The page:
Buddhism becomes eighth recognised religion in Belgium

Buddhism becomes eighth recognised religion in Belgium
Credit: Belga/Bruno Fahy

Buddhism will be officially recognised as a non-denominational worldview in Belgium after the Council of Ministers approved Federal Justice Minister Vincent Van Quickenborne's draft law on this recognition.

The Buddhist Union of Belgium (BUB) has been designated as the representative of the Buddhist community in Belgium and the official interlocutor of the Belgian government, Van Quickenborne announced in a press release on Friday.

"Buddhism now has some 150,000 adherents in our country. Over the past decades, this community has proven that it can structure itself in an orderly manner, both administratively and representatively, and make a positive contribution to our society. They deserve this recognition."

The first Buddhist centres in Belgium emerged in the 1960s. Since then, the number of adherents of the philosophical movement has been growing, as has the number of Buddhist organisations.

150,000 followers in Belgium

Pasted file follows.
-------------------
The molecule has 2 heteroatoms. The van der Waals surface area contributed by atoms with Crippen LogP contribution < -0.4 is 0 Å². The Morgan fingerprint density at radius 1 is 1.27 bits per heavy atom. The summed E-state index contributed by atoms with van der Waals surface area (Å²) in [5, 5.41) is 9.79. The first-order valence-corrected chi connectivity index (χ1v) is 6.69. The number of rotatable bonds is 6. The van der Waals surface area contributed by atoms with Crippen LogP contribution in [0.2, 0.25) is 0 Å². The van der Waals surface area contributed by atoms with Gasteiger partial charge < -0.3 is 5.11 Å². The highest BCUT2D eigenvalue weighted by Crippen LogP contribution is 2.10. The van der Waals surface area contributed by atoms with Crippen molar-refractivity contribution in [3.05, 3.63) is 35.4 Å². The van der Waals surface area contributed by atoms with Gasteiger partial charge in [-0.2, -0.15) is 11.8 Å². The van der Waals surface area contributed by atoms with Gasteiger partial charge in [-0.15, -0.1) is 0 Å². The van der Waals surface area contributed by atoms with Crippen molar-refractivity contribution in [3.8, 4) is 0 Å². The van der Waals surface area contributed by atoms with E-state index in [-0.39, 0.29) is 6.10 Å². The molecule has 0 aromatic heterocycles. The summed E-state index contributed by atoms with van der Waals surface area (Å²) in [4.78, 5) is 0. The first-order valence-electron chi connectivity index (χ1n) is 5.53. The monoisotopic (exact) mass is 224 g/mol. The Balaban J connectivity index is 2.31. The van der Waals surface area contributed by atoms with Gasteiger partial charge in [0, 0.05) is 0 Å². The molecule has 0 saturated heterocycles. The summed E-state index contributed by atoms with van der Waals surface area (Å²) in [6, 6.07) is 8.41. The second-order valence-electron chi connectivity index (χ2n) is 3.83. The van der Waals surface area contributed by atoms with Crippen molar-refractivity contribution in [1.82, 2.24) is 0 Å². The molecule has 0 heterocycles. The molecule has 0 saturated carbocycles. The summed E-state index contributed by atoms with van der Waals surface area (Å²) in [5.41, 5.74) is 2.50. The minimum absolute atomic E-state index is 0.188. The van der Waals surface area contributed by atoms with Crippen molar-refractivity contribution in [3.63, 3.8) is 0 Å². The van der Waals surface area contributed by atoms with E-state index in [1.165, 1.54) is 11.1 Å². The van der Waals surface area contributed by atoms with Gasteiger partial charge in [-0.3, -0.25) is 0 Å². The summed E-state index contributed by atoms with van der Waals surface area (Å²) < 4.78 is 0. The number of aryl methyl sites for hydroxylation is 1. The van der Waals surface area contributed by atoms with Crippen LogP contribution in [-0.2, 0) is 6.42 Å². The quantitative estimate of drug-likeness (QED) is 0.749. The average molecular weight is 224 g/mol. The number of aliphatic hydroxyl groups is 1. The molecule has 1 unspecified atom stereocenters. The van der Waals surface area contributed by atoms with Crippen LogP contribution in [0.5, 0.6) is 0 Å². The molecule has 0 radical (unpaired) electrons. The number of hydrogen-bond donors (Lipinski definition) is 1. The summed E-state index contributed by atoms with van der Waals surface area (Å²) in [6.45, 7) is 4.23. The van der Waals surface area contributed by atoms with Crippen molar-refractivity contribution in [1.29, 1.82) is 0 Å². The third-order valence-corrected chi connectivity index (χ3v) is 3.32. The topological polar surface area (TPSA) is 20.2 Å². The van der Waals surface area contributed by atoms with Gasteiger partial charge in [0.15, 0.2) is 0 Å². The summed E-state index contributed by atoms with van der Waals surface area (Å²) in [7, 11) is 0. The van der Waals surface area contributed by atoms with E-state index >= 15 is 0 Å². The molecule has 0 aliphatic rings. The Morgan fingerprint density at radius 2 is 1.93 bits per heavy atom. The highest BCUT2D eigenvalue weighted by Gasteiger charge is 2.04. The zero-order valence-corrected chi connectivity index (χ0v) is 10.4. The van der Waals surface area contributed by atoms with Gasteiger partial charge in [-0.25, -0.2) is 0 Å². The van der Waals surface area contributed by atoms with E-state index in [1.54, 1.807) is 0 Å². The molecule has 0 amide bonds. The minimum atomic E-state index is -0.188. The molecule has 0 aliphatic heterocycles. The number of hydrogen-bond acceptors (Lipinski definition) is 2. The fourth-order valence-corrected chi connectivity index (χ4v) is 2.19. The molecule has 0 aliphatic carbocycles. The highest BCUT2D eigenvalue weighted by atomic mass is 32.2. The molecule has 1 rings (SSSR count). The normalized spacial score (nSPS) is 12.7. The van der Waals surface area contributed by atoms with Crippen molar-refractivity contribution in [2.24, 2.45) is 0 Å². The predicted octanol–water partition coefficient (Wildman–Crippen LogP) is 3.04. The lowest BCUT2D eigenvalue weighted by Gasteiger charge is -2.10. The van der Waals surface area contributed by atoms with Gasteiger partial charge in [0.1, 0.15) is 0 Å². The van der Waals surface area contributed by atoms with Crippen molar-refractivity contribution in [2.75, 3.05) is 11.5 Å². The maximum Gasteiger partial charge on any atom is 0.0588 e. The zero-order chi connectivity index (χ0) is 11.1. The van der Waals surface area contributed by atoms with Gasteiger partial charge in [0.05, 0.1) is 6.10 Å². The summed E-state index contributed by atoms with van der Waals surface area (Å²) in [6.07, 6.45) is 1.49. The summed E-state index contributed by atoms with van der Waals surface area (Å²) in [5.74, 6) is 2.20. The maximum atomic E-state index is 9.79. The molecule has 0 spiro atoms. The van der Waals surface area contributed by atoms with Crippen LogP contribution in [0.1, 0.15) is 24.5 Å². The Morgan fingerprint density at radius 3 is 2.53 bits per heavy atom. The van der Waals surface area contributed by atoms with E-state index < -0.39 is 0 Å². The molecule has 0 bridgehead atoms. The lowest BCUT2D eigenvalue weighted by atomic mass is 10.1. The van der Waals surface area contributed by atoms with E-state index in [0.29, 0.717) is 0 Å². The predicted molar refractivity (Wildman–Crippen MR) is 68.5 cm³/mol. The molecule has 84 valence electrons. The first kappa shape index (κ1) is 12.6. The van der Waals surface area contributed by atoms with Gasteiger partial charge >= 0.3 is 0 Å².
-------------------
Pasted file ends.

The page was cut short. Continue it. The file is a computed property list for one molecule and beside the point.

These organisations are quite heterogeneous in nature, all within the different currents of Buddhism and with various traditions. The BUB was founded in 1997 and unites most of the Buddhist organisations active in the country. Currently, it has 35 affiliated organisations, with an estimated 150,000 followers of Buddhism in Belgium.

The Buddhist Union already applied to the Belgian government to have Buddhism recognised as an official non-denominational worldview back in 2006, and it has received an annual subsidy to further structure itself with a view to recognition since the end of 2008.

Now, Buddhism becomes Belgium's eighth officially recognised philosophy of life, after Roman Catholicism (in 1830), Judaism (1830), Anglicanism (1835), Protestant-Evangelicalism (1876), Islam (1974), Orthodoxy (1985) and liberal-humanism (2002), respectively.

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The recognition also allows the Buddhist community to receive financial support, as the funding for worship services and non-denominational philosophies is a principle enshrined in the Constitution. In practice, this entitles them to a federal endowment to further professionalise the organisation of the community, pay salaries and pensions of Buddhist counsellors, deputy counsellors, deputies and chaplains, and cover the operating costs of the federal secretariat.

This federal secretariat will be set up within the Buddhist Union of Belgium, which will become the official representative of the Buddhist community. Among other things, it will be responsible for guiding and supporting the 35 local Buddhist institutions in the country.

The draft law approved by the council of ministers will now be submitted to the Council of State and the states for advice.

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